According to a recent report from the Census Bureau and the Department of Housing and Urban Development, in September sales of new single-family homes dropped 18% from September a year ago to just 41,000, not seasonally adjusted. This is on top of a 16% increased to 331,000 new unsold single-family homes on the market from a year ago, which is the highest number since January 2009, and represents an 8-month supply, the highest since February 2011. To keep pace, the median sale price of new homes dropped 3.5% from September of last year and is down 6.8% from its highest level last November.
On top of shifts in housing, analysts have been expecting slower auto sales for a variety of reasons for more than a year. According to a CNBC survey, several auto dealerships throughout the country are reporting a drop in sales and customer traffic in the face of increasing interest rates and an increase in low-mileage, 3-year old cars coming back into the product mix. While business is still up for many dealerships, and Edmunds expects October auto sales to be close to 17 million vehicles, one dealer surveyed indicated that customers are taking longer to decide because of higher interest rates.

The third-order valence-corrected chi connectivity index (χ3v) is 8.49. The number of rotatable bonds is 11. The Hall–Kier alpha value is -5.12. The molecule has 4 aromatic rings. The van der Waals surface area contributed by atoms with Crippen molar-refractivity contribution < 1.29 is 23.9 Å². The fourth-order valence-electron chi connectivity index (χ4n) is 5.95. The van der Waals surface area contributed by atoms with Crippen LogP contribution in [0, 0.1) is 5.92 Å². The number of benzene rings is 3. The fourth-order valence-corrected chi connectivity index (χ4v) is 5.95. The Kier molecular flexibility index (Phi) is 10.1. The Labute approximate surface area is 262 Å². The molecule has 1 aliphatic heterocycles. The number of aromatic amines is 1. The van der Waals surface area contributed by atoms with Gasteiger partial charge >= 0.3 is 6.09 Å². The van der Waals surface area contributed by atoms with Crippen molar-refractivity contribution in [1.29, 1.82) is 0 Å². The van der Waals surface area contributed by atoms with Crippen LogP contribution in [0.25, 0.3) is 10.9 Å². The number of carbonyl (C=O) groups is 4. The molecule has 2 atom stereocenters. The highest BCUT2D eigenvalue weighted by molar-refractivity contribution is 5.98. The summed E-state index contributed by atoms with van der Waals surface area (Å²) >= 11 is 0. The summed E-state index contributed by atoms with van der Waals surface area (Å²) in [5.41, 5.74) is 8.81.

While shifts in housing and auto sales are not necessarily accurate predictors or lead indicators that the economy is shifting, they are indicators of consumer behavior adjustments. Despite their questionable accuracy, it is prudent to consider statistical similarities in adjustments in both sectors prior to previous economic downturns. It will likely not be different the next time around.